Law enforcement sources — one within the city police department, another affiliated with police who has information on the case — said Tuesday that investigators are probing allegations that detective Daniel Thomas Nicholson IV used his badge while off duty to gain entry to homes in an unauthorized search.
Baltimore County officials, meanwhile, said they are taking another look at an earlier assault case involving the detective and the 15-year-old daughter.
A county police report says the girl had left the family home in the Gwynn Oak community on Friday without money or her cell phone due to a dispute over "her grades and her activity in some social networks." She was found safe on Monday.
The investigation into Nicholson stems from actions over the weekend. The police source said that occupants of a house in Northeast Baltimore filed a complaint over a raid and that one man picked the detective out of a lineup.
The detective could not be reached for comment, and his union attorney, Michael Davey, declined to comment.
A city police spokesman confirmed that Nicholson, 40, is the subject of an internal review and an investigation by prosecutors, but declined to comment on the details. "We are taking the complaint extremely seriously," said spokesman Anthony Guglielmi.
Nicholson, an 18-year veteran assigned to the homicide unit, was the lead detective in the Phylicia Barnes case. She was a 16-year-old honors student from North Carolina who was visiting her half-sister in Baltimore when she disappeared in December 2010.
For months, city police pleaded for help in the case, set up a task force of six detectives and repeatedly went on national television to discuss the investigation. Her body was found last year in the Susquehanna River, and the death ruled a homicide.
But no arrests have been made, and the case, turned over to Maryland State Police, continues to baffle detectives. Nicholson remains part of the multi-jurisdictional task force investigating the case. City police called the search among the most extensive in department history.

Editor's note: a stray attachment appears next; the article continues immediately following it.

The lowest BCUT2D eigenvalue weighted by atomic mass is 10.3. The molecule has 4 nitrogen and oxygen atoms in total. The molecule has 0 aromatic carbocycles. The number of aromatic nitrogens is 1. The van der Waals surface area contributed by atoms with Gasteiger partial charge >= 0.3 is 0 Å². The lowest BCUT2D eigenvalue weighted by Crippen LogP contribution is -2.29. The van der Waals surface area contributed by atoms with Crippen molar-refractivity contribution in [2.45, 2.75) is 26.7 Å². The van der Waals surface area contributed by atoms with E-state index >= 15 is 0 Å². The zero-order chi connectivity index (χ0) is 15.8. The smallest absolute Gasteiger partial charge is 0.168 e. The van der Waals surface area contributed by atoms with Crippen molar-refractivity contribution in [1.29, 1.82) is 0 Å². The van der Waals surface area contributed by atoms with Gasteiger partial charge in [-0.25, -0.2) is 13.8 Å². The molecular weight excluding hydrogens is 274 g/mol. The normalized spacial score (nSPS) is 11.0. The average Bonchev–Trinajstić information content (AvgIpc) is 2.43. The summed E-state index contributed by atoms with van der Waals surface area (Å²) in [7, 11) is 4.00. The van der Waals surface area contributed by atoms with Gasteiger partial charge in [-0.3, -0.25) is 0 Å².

A month after Barnes disappeared, Nicholson said in an interview with The Baltimore Sun that he talked with Barnes' father every day and that, as the father of two daughters, he couldn't understand how a teenager "vanished from the face of the earth."
In the interview, Nicholson called the Barnes case "frustrating in that we've run out every lead, no matter how ridiculous or impossible it might seem." His biggest fear, he said at the time, is that "it's not going to be a happy ending."
Now, Nicholson's own relationship with one of his daughters is in the spotlight. Court documents and police reports show a troubled family history.
In September, county police charged Nicholson with second-degree assault after a dispute with the teenager. Prosecutors dropped the charge on the condition that the entire family attend a mediation program, Baltimore County State's Attorney Scott D. Shellenberger said Tuesday.
Shellenberger said that all indications were "things were going very well." But in light of the new allegations that surfaced in the city, he said, "we are re-evaluating the entire case." He described the alleged assault as "an issue of discipline that may have stepped out of bounds."
More problems ensued on Friday. County police said the teen ran away from home about 12:30 a.m. that day. City police later issued a news release with her name and photograph, but did not note that she was the daughter of a homicide detective.
"Parent Nicholson advised that his daughter had left home," the county police report says. "Child Nicholson had a disagreement with her parents in reference to her grades and her activity on some social networks."
The report says that county police made contact with a city youth who is friends with the girl. Detectives went to his home on Fern Hill Avenue, and then found him at City Neighbors High School near Hamilton in Northeast Baltimore. He was not with the detective's daughter, the report says.
In the police report, the county officer noted that Nicholson "works for the Baltimore City government" and "will be able to expedite" and get "resources needed from the city and contact us with any new information."
Elise Armacost, a spokeswoman for the county police department, said the girl contacted authorities on Monday and told them she was safe. Armacost said detectives interviewed her and that the Department of Social Services is handling the case.